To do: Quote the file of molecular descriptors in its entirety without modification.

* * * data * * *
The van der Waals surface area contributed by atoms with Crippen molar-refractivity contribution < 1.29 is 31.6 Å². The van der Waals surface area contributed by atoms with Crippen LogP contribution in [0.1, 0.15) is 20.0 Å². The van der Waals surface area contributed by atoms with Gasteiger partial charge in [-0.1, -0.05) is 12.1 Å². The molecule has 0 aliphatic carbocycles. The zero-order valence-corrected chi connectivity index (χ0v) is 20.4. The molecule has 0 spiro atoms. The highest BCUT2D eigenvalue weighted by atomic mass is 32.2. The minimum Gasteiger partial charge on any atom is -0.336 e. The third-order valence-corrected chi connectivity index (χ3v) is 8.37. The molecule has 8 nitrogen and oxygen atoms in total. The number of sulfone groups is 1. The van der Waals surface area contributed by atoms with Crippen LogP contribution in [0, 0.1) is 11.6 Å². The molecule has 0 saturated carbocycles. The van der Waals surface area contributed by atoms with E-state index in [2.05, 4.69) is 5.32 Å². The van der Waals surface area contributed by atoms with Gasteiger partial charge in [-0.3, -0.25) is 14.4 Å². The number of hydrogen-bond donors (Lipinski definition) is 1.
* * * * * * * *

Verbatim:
The van der Waals surface area contributed by atoms with Crippen molar-refractivity contribution < 1.29 is 31.6 Å². The van der Waals surface area contributed by atoms with Crippen LogP contribution in [0.1, 0.15) is 20.0 Å². The van der Waals surface area contributed by atoms with Gasteiger partial charge in [-0.1, -0.05) is 12.1 Å². The molecule has 0 aliphatic carbocycles. The zero-order valence-corrected chi connectivity index (χ0v) is 20.4. The molecule has 0 spiro atoms. The highest BCUT2D eigenvalue weighted by atomic mass is 32.2. The minimum Gasteiger partial charge on any atom is -0.336 e. The third-order valence-corrected chi connectivity index (χ3v) is 8.37. The molecule has 8 nitrogen and oxygen atoms in total. The number of sulfone groups is 1. The van der Waals surface area contributed by atoms with Crippen LogP contribution in [0, 0.1) is 11.6 Å². The molecule has 0 saturated carbocycles. The van der Waals surface area contributed by atoms with E-state index in [2.05, 4.69) is 5.32 Å². The van der Waals surface area contributed by atoms with Gasteiger partial charge in [-0.3, -0.25) is 14.4 Å². The number of hydrogen-bond donors (Lipinski definition) is 1.